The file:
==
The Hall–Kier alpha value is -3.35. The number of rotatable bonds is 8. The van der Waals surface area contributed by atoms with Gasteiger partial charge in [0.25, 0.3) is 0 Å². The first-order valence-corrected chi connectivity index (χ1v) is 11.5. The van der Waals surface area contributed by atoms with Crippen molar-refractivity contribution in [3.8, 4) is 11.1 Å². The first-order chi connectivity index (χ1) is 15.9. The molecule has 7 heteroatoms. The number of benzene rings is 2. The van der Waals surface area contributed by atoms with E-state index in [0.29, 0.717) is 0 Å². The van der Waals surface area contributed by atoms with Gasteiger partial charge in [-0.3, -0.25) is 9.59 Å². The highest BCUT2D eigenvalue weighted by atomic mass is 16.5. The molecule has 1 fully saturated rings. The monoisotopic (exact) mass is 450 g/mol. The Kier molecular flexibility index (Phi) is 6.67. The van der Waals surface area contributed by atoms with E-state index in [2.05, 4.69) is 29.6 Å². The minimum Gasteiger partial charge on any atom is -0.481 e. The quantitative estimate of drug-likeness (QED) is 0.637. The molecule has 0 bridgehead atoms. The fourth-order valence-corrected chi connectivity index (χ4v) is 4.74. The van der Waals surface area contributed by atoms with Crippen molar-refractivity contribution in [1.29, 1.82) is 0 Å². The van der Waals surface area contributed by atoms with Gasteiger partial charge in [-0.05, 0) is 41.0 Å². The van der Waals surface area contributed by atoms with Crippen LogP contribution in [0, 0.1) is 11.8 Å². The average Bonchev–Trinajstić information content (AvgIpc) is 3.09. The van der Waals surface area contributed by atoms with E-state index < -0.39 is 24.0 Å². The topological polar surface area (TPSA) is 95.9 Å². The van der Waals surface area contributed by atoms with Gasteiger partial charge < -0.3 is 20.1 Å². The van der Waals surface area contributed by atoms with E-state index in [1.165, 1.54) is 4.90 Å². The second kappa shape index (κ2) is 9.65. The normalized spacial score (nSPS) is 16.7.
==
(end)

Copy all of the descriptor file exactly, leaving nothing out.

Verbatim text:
The Hall–Kier alpha value is -3.35. The number of rotatable bonds is 8. The van der Waals surface area contributed by atoms with Gasteiger partial charge in [0.25, 0.3) is 0 Å². The first-order valence-corrected chi connectivity index (χ1v) is 11.5. The van der Waals surface area contributed by atoms with Crippen molar-refractivity contribution in [3.8, 4) is 11.1 Å². The first-order chi connectivity index (χ1) is 15.9. The molecule has 7 heteroatoms. The number of benzene rings is 2. The van der Waals surface area contributed by atoms with E-state index in [0.29, 0.717) is 0 Å². The van der Waals surface area contributed by atoms with Gasteiger partial charge in [-0.3, -0.25) is 9.59 Å². The highest BCUT2D eigenvalue weighted by atomic mass is 16.5. The molecule has 1 fully saturated rings. The monoisotopic (exact) mass is 450 g/mol. The Kier molecular flexibility index (Phi) is 6.67. The van der Waals surface area contributed by atoms with E-state index in [2.05, 4.69) is 29.6 Å². The minimum Gasteiger partial charge on any atom is -0.481 e. The quantitative estimate of drug-likeness (QED) is 0.637. The molecule has 0 bridgehead atoms. The fourth-order valence-corrected chi connectivity index (χ4v) is 4.74. The van der Waals surface area contributed by atoms with Crippen molar-refractivity contribution in [1.29, 1.82) is 0 Å². The van der Waals surface area contributed by atoms with Gasteiger partial charge in [-0.05, 0) is 41.0 Å². The van der Waals surface area contributed by atoms with Crippen LogP contribution in [0, 0.1) is 11.8 Å². The average Bonchev–Trinajstić information content (AvgIpc) is 3.09. The van der Waals surface area contributed by atoms with E-state index < -0.39 is 24.0 Å². The topological polar surface area (TPSA) is 95.9 Å². The van der Waals surface area contributed by atoms with Gasteiger partial charge < -0.3 is 20.1 Å². The van der Waals surface area contributed by atoms with E-state index in [1.165, 1.54) is 4.90 Å². The second kappa shape index (κ2) is 9.65. The normalized spacial score (nSPS) is 16.7.